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Accession Number ADA562428
Title Deterrence in Cyberspace.
Publication Date Jun 2012
Media Count 81p
Personal Author M. Rivera
Abstract There are significant differences between nuclear attack and cyber attack, but the development of cyber deterrence policy is relevant to the total defense of the United States' critical infrastructure and networked cyber systems. The rapidity, ambiguity of origination, and inexpensiveness of a cyber attack creates a problem that is not easily addressed by the strategies used in the implementation of nuclear deterrence. Similar to the nuclear deterrence policy developed during the Cold War, a policy for deterrence to compliment the United States' defense of its interests in cyberspace is needed today. Influencing the mental calculus of a potential adversary is a critical aspect of defending the nation's interests in cyberspace. Having the capabilities to effectively respond to enemy aggression in cyberspace is critical to deterrence as a strategy to defend the nation's critical infrastructure. The cyber attacks conducted against Georgia and Estonia during their conflicts with Russia demonstrate the ability for widespread effects at very little cost. While the private sector must do more to ensure that critical infrastructure is adequately protected, the government similarly needs to develop better policies to deter cyber attacks. The aspects of nuclear deterrence considered relevant to cyber deterrence in this paper are attribution, penalty, credibility, definition of attack, dependency, counter-productivity, awareness, and futility.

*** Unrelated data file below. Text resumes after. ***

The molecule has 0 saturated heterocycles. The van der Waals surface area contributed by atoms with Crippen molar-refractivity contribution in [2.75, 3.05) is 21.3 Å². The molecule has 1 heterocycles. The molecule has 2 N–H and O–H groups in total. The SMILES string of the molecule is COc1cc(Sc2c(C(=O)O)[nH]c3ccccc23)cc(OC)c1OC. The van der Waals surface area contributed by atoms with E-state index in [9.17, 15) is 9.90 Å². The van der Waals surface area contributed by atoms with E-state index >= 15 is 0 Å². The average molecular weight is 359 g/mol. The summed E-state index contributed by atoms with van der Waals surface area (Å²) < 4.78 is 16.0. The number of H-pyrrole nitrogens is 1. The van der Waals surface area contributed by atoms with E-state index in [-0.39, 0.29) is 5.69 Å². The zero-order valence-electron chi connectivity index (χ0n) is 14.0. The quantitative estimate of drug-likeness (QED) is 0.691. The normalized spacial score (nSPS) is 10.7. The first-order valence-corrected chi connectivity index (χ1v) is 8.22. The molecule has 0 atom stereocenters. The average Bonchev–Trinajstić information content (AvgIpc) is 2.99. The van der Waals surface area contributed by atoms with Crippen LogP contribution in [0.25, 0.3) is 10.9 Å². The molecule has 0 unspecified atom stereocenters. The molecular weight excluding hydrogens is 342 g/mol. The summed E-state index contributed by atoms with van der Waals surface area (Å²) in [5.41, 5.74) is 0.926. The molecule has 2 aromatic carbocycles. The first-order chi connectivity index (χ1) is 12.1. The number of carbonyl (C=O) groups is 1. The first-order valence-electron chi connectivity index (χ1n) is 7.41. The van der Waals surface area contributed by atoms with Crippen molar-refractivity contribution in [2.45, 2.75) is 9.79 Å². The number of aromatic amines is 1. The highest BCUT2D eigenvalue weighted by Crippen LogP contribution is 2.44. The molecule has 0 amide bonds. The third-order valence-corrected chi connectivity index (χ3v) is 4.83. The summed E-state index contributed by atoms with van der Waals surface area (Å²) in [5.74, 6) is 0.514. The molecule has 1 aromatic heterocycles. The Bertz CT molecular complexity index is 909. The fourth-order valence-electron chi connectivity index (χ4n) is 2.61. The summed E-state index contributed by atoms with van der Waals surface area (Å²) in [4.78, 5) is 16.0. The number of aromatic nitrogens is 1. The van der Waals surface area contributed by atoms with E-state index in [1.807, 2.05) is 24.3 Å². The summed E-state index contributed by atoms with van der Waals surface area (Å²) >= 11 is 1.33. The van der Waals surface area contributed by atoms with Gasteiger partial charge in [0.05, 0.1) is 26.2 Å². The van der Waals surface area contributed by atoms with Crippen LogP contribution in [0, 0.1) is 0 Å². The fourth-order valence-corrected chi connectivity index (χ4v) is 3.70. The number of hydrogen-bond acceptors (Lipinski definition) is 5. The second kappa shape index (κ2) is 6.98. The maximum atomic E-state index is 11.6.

Keywords Attack
Case studies
Critical infrastructure protection
Cyber attacks
Cyber deterrence
Cyberspace policies
Defense industry
Department of defense
Department of homeland security
Homeland security
Low costs
National strategy
Nuclear deterrence
Nuclear warfare
Presidential directives
Stuxnet worm
United states government

Source Agency Non Paid ADAS
NTIS Subject Category 92E - International Relations
50B - Civil Engineering
74G - Military Operations, Strategy, & Tactics
Corporate Author National Defense Univ., Norfolk, VA. Joint Advanced Warfighting School.
Document Type Thesis
Title Note Master's thesis.
NTIS Issue Number 1225
Contract Number N/A

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